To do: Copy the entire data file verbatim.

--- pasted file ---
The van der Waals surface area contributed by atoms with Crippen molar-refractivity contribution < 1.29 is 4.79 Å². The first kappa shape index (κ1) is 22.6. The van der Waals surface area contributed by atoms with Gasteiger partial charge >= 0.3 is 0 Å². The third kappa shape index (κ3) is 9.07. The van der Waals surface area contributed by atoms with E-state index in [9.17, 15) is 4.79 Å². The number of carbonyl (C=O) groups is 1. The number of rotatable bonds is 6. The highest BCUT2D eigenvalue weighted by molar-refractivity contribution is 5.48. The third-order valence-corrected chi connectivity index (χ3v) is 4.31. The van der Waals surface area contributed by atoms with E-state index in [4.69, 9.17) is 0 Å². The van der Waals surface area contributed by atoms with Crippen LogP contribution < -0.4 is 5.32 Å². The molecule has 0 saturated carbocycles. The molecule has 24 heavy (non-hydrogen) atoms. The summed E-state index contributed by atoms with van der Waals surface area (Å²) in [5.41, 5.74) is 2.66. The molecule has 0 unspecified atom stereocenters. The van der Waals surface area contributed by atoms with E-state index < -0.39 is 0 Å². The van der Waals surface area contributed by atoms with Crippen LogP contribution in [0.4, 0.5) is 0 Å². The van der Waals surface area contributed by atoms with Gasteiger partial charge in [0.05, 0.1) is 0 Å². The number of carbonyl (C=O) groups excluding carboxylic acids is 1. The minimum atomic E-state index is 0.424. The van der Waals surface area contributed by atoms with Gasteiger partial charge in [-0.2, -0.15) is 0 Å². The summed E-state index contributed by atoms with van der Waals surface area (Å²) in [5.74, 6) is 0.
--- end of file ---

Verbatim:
The van der Waals surface area contributed by atoms with Crippen molar-refractivity contribution < 1.29 is 4.79 Å². The first kappa shape index (κ1) is 22.6. The van der Waals surface area contributed by atoms with Gasteiger partial charge >= 0.3 is 0 Å². The third kappa shape index (κ3) is 9.07. The van der Waals surface area contributed by atoms with E-state index in [9.17, 15) is 4.79 Å². The number of carbonyl (C=O) groups is 1. The number of rotatable bonds is 6. The highest BCUT2D eigenvalue weighted by molar-refractivity contribution is 5.48. The third-order valence-corrected chi connectivity index (χ3v) is 4.31. The van der Waals surface area contributed by atoms with E-state index in [4.69, 9.17) is 0 Å². The van der Waals surface area contributed by atoms with Crippen LogP contribution < -0.4 is 5.32 Å². The molecule has 0 saturated carbocycles. The molecule has 24 heavy (non-hydrogen) atoms. The summed E-state index contributed by atoms with van der Waals surface area (Å²) in [5.41, 5.74) is 2.66. The molecule has 0 unspecified atom stereocenters. The van der Waals surface area contributed by atoms with E-state index < -0.39 is 0 Å². The van der Waals surface area contributed by atoms with Crippen LogP contribution in [0.4, 0.5) is 0 Å². The van der Waals surface area contributed by atoms with Gasteiger partial charge in [0.05, 0.1) is 0 Å². The number of carbonyl (C=O) groups excluding carboxylic acids is 1. The minimum atomic E-state index is 0.424. The van der Waals surface area contributed by atoms with Gasteiger partial charge in [-0.2, -0.15) is 0 Å². The summed E-state index contributed by atoms with van der Waals surface area (Å²) in [5.74, 6) is 0.